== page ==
Amid global crises, you might wonder how much difference one person can actually make. These documentaries offer a timely reminder
1. All the Beauty and the Bloodshed
This intimate look at grassroots political action follows artist Nan Goldin’s deeply personal crusade against Purdue Pharma, the maker of OxyContin. She became addicted in 2017 after being prescribed the drug for pain, and narrowly avoided becoming one of the half a million Americans killed by the opioid.
Purdue’s owners, the Sackler family, had a business plan that centred on overprescribing opioids, orchestrating a crisis from which they made billions. They cultivated a philanthropic image by donating millions to the world’s top galleries, including those that collect Goldin’s work. Her group Prescription Addiction Intervention Now (P.A.I.N) staged die-ins and rained a blizzard of prescriptions from the Guggenheim’s rotunda. When the National Portrait Gallery finally turned down a million-dollar donation from the Sacklers, the dominoes began to fall, and the Met, the Louvre and the Tate soon followed suit.
This is an empowering work that shows the power of art to bring down Goliaths.
All the Beauty and the Bloodshed premieres in the UK on 27 January 2023
2. My Imaginary Country
When left-wing coalition leader Gabriel Boric was sworn in as Chile’s president in March 2022, he was 36 years old – the youngest state leader in the world. Revered Chilean filmmaker Patricio Guzman was 80, and renowned for his depiction of the 1973 coup by Chilean dictator Augusto Pinochet.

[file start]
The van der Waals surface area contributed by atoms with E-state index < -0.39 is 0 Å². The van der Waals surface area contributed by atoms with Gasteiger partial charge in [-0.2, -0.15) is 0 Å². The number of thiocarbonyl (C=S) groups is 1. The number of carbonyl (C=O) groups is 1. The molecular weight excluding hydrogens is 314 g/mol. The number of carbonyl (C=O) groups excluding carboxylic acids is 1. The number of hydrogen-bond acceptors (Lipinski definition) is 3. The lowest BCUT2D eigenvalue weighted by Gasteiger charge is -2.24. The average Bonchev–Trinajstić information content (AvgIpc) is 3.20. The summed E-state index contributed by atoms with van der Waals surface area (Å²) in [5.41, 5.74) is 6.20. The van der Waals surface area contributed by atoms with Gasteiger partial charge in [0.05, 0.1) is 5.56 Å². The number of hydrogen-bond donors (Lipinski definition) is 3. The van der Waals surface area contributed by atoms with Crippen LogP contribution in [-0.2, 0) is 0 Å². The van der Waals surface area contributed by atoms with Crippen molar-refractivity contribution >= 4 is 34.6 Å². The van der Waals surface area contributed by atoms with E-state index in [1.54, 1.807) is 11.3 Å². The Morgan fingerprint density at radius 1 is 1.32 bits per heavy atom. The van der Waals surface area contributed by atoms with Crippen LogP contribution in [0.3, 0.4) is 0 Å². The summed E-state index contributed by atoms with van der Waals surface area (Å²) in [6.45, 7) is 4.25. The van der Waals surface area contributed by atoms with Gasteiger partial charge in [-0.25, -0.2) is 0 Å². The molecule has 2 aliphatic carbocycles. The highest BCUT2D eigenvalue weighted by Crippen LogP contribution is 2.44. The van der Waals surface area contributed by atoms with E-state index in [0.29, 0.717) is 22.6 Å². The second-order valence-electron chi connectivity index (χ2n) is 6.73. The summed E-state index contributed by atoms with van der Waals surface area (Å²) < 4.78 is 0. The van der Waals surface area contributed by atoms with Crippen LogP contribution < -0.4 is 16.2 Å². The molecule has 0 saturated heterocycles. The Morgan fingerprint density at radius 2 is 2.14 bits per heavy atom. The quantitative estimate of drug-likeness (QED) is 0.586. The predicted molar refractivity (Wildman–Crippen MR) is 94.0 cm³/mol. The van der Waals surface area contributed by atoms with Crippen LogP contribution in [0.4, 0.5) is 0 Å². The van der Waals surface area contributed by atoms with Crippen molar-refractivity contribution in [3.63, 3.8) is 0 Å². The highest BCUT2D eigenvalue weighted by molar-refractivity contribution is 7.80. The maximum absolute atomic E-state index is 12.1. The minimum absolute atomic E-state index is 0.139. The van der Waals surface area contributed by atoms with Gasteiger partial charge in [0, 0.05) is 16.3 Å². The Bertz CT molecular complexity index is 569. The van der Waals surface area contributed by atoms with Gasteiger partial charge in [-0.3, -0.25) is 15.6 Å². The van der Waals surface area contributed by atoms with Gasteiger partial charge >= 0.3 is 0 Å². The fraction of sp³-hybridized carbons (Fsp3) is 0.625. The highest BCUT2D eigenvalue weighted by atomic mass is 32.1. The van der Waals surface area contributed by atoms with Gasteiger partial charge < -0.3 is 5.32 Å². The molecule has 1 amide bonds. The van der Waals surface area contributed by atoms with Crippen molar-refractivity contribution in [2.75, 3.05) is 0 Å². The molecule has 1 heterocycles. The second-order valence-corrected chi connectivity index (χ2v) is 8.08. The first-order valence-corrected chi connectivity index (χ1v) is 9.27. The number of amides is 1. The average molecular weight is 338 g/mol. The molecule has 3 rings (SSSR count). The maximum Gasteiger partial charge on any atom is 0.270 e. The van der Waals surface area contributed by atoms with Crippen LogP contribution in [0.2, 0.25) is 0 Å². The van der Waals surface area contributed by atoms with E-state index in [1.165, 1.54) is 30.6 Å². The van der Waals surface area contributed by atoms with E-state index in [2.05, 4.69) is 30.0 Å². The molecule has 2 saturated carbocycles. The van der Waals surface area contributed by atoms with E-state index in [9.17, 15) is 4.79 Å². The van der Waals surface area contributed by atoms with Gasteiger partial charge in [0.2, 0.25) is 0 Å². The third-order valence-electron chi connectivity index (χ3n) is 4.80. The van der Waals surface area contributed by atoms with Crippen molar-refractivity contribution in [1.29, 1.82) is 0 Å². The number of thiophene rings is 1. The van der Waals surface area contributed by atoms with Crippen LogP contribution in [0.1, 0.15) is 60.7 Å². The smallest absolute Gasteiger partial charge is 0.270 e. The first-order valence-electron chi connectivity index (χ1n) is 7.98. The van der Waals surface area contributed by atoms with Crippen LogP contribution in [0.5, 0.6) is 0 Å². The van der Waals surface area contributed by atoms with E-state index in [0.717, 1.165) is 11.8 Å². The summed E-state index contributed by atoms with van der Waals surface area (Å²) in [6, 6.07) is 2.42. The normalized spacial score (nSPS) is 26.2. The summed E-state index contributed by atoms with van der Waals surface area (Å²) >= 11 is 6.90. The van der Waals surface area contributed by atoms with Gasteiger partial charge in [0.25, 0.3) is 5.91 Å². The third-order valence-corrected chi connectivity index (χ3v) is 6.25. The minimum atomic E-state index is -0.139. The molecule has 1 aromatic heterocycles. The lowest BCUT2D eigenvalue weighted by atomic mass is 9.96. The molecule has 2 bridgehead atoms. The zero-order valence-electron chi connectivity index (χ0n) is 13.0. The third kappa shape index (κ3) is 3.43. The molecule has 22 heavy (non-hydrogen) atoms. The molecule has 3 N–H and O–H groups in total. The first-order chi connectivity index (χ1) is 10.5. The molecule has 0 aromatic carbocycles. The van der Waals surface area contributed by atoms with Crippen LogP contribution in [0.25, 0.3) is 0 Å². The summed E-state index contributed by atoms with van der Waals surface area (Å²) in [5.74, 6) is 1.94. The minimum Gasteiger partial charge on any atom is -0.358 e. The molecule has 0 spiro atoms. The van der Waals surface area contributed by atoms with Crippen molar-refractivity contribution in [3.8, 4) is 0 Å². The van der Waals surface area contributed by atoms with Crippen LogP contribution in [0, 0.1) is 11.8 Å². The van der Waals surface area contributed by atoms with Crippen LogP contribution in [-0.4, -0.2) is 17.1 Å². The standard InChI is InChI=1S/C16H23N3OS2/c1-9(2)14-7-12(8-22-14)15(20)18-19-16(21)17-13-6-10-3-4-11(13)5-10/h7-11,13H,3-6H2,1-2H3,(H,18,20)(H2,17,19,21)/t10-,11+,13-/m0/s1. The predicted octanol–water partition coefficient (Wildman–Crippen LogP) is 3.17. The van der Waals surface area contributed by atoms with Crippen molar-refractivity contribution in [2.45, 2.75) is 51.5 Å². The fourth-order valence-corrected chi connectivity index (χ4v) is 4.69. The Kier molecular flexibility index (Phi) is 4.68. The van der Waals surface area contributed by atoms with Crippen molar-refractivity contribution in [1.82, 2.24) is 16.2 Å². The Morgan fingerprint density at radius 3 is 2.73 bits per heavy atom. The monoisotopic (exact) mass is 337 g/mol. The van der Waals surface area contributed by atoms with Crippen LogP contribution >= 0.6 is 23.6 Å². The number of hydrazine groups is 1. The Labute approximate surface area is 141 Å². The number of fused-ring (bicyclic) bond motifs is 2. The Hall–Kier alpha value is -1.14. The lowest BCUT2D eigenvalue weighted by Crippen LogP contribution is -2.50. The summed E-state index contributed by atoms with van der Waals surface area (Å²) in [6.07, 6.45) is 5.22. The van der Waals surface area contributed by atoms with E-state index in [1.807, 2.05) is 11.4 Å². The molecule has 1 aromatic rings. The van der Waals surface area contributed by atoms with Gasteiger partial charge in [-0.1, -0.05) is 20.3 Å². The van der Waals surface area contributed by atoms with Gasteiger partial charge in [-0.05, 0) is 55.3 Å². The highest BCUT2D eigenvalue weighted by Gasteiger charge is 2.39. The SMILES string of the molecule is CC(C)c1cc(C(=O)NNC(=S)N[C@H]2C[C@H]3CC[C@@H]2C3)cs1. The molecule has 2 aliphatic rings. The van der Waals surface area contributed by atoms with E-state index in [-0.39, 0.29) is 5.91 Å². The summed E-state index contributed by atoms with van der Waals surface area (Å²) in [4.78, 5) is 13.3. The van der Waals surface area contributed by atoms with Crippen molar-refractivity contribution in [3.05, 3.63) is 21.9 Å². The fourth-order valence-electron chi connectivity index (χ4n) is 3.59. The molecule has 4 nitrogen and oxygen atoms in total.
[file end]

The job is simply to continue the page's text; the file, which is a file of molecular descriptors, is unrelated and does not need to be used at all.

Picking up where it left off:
In this beautiful depiction of hope against oppression, Guzman follows the rise of the Estallido social – demonstrations that began with secondary school pupils protesting public transport fares. It was the final straw for generations living with inequality and a corrupt political elite, and grew into the biggest people’s protest in Chilean history.
It’s clear that Guzman is convinced that Boric’s rise to power is the dawn of a new era, and that the Chile he had always imagined is finally becoming a reality.
My Imaginary Country will be shown at Leeds International Film Festival (13-17 Nov)
3. The Seeds of Vandana Shiva
How did the daughter of a Himalayan forest conservator become the world’s most powerful opponent of Monsanto? This documentary tells the remarkable life story of Ghandian eco activist Dr Vandana Shiva, and how she stood up to the corporate giants of industrial agriculture.
The film follows the struggle between two very different visions for feeding the world. One is the prevailing model of industrial agriculture, reliant on chemical fertilisers and fossil fuels. The other is a vision that Shiva and her army of supporters believe in: ecological farming which regenerates both the environment and local communities, centred on soil health, small farms and seed sovereignty.
It’s an inspiring dive into a thriving movement whose ideas are becoming increasingly prominent.
Request a community screening via vandanashivamovie.com
Main image: A scene from All the Beauty and the Bloodshed